On April 1, sophomore business administration major Liam Sullivan will meet with town councilors, university administrators and university leaders to continue his endeavor to bring bike-sharing program Zagster to the University of New Hampshire (UNH) and strategize a way for it to be available to students.
Working closely with the transportation policy committee through the Student Senate, the demand for a bike share program was brought to his attention after many students expressed the desire to have a bike on campus.
“A lot of students like to bike around campus, and a lot of students wish they could bike around campus,” Sullivan, who serves as the Student Senate’s External Affairs Council Chair, said. “But it’s a hassle to bring, store and maintain your own personal bike.”
Around 100 universities nationwide have brought the Cambridge, MA start-up company to their campuses over the last decade, with cities like Portsmouth having already installed the bikes in their downtown area.
Locally, Zagster brought their services to Dartmouth College, which in 2016 – its first year – had nearly 200 students sign up for the service, according to their website. The college is just a fraction of the size of UNH at 6,000 students.
Dartmouth charges $6 a day for a bike, while trips under an hour are free. The hourly rate following the first free hour is $3. The student trustee candidate said prices at UNH, should the service succeed in making it to the Durham campus, would be similar within a dollar’s margin and generate a small revenue.
“It’s not going to be enough to offset tuition, or something crazy like that, but if the university were to invest in something like this, at some point, they would see a positive return,” Sullivan said, adding that the cost of the bike share would cost the strategic investment fund around a less than a quarter of a million dollars.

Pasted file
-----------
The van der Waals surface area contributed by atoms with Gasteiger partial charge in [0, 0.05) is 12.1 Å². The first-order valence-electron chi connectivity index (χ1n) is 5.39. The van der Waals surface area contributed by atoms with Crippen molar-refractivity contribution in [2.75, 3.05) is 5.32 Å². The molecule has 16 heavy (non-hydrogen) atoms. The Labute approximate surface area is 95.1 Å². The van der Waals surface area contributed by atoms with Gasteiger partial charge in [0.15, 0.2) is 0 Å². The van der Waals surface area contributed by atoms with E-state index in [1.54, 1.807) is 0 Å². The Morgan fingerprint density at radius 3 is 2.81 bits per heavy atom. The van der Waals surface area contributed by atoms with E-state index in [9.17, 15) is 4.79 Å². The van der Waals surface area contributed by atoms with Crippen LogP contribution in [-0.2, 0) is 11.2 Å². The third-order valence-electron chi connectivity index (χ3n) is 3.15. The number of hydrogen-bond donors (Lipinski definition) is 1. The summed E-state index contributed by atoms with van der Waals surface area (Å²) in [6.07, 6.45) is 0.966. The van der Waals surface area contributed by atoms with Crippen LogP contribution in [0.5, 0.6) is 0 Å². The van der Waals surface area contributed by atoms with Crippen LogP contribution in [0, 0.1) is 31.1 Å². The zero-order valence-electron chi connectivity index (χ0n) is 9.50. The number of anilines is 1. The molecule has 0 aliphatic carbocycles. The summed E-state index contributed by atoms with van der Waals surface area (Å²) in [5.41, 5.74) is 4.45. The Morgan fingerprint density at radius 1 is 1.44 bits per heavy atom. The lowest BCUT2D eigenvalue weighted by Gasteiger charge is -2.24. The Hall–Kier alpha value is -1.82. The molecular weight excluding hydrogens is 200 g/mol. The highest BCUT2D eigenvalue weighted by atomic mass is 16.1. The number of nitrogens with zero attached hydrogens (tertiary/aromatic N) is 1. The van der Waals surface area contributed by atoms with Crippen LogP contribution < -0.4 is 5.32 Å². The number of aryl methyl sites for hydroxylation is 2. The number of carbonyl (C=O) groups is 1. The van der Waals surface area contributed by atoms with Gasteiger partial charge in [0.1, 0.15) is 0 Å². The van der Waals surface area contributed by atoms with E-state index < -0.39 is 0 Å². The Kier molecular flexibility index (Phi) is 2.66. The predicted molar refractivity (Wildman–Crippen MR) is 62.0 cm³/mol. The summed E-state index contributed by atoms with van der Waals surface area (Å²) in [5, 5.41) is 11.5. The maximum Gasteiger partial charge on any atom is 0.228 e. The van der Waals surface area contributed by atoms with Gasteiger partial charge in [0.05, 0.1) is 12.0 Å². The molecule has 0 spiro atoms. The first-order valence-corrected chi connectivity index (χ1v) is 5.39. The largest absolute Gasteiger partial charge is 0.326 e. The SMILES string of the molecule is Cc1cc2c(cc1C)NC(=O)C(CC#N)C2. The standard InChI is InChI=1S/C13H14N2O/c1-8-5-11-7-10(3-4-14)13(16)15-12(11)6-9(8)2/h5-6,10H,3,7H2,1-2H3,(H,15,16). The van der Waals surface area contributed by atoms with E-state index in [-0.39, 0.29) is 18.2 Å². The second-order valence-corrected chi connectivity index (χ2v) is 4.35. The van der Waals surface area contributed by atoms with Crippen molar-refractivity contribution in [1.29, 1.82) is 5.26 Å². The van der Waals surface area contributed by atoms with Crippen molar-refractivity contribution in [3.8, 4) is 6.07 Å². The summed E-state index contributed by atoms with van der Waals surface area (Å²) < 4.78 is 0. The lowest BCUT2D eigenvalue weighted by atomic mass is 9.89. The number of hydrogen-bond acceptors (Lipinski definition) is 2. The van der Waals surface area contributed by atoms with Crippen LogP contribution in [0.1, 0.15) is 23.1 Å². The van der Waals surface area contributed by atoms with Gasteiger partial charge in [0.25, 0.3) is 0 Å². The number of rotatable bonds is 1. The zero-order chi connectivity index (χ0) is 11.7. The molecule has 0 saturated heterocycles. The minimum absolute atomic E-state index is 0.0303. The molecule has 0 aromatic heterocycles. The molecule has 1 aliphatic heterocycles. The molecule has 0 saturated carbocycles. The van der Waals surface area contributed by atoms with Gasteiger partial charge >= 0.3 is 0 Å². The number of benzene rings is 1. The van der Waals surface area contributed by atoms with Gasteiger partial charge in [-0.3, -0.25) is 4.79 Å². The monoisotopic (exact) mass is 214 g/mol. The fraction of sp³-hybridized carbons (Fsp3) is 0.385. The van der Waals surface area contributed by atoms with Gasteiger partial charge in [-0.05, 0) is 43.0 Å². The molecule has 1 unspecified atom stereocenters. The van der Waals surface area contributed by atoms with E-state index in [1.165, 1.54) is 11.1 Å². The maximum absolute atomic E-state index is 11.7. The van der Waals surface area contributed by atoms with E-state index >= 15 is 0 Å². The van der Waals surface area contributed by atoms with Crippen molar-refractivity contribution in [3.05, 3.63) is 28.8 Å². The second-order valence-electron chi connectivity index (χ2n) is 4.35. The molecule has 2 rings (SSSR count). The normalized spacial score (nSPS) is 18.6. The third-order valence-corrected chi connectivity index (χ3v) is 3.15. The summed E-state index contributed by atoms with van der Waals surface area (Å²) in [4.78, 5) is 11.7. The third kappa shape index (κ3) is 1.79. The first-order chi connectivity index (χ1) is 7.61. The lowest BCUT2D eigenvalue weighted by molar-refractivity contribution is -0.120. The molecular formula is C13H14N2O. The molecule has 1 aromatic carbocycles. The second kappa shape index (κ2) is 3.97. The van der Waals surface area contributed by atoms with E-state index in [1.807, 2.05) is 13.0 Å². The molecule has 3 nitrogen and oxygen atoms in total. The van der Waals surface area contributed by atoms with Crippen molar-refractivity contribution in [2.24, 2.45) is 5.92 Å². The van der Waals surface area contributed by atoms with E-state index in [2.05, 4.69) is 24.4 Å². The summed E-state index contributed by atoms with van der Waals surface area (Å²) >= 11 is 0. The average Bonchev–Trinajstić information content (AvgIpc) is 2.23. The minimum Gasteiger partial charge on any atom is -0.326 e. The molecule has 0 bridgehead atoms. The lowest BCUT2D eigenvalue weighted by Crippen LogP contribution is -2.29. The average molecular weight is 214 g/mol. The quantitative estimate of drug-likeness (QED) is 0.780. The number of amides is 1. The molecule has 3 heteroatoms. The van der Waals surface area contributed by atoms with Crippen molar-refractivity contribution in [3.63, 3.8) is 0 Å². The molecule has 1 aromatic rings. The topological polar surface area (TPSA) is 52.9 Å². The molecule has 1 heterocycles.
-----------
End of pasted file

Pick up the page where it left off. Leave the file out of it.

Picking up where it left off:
“We would be looking to do three or four stations on campus,” he added. “We would want to bring less bikes that are demanded… the last thing that we would want to happen is bring too many to start with and the demand isn’t there, and then it’s brought away from campus forever.”
Sullivan advocated that adding bikes to the campus would promote sustainability by reducing the amount of people on the transit system, which in return, would cut down the carbon emissions the university supplies through the buses, possibly saving money on fuel, too.
The university continues to struggle with recent controversies surrounding its parking policies, in part due to having limited parking spaces on campus, as reported by The New Hampshire following a story concerning students’ views on parking tickets.
“Given the data we can look at from other universities, I think that it’s safe to say that this is something that would be utilized,” Sullivan said. He also gave an example of Zagster’s potential benefits by suggesting that a new bike station should be placed at Mast Lot, a campus parking lot presently only accessible by bus.
If successfully executed in the April 1 meeting, Sullivan predicts the bike share would be implemented within the next two years.
“I’m not going to be unrealistic and say it will be here next week, I don’t want to make any promises I can’t fulfill, so I think in the next two or three years if this project continues to get advocated for,” he said.